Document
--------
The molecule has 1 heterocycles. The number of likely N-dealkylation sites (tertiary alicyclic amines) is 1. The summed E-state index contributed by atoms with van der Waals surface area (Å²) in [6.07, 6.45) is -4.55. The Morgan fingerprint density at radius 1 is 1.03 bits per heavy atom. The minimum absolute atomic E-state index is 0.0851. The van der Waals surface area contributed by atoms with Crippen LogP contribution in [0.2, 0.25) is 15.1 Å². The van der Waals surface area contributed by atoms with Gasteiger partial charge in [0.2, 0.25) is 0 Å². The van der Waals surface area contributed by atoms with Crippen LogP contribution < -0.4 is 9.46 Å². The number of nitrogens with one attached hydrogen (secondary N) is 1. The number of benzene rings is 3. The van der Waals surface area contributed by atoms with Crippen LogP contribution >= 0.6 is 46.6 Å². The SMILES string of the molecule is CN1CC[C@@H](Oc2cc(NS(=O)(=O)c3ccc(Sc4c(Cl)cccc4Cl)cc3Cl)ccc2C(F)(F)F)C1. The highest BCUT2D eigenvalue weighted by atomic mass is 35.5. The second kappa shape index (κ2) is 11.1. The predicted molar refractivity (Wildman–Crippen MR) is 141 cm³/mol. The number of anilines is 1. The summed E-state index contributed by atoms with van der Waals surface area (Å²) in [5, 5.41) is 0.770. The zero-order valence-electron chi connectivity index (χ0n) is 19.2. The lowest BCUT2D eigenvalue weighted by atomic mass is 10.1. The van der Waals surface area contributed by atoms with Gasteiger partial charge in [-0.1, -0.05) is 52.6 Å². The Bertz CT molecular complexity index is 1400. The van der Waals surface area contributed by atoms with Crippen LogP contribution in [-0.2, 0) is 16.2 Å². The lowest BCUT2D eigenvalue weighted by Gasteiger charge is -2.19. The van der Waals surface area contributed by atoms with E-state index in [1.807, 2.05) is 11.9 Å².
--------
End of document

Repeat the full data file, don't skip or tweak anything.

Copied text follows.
The molecule has 1 heterocycles. The number of likely N-dealkylation sites (tertiary alicyclic amines) is 1. The summed E-state index contributed by atoms with van der Waals surface area (Å²) in [6.07, 6.45) is -4.55. The Morgan fingerprint density at radius 1 is 1.03 bits per heavy atom. The minimum absolute atomic E-state index is 0.0851. The van der Waals surface area contributed by atoms with Crippen LogP contribution in [0.2, 0.25) is 15.1 Å². The van der Waals surface area contributed by atoms with Gasteiger partial charge in [0.2, 0.25) is 0 Å². The van der Waals surface area contributed by atoms with Crippen LogP contribution < -0.4 is 9.46 Å². The number of nitrogens with one attached hydrogen (secondary N) is 1. The number of benzene rings is 3. The van der Waals surface area contributed by atoms with Crippen LogP contribution >= 0.6 is 46.6 Å². The SMILES string of the molecule is CN1CC[C@@H](Oc2cc(NS(=O)(=O)c3ccc(Sc4c(Cl)cccc4Cl)cc3Cl)ccc2C(F)(F)F)C1. The highest BCUT2D eigenvalue weighted by atomic mass is 35.5. The second kappa shape index (κ2) is 11.1. The predicted molar refractivity (Wildman–Crippen MR) is 141 cm³/mol. The number of anilines is 1. The summed E-state index contributed by atoms with van der Waals surface area (Å²) in [5, 5.41) is 0.770. The zero-order valence-electron chi connectivity index (χ0n) is 19.2. The lowest BCUT2D eigenvalue weighted by atomic mass is 10.1. The van der Waals surface area contributed by atoms with Gasteiger partial charge in [-0.1, -0.05) is 52.6 Å². The Bertz CT molecular complexity index is 1400. The van der Waals surface area contributed by atoms with Crippen LogP contribution in [-0.2, 0) is 16.2 Å². The lowest BCUT2D eigenvalue weighted by Gasteiger charge is -2.19. The van der Waals surface area contributed by atoms with E-state index in [1.807, 2.05) is 11.9 Å².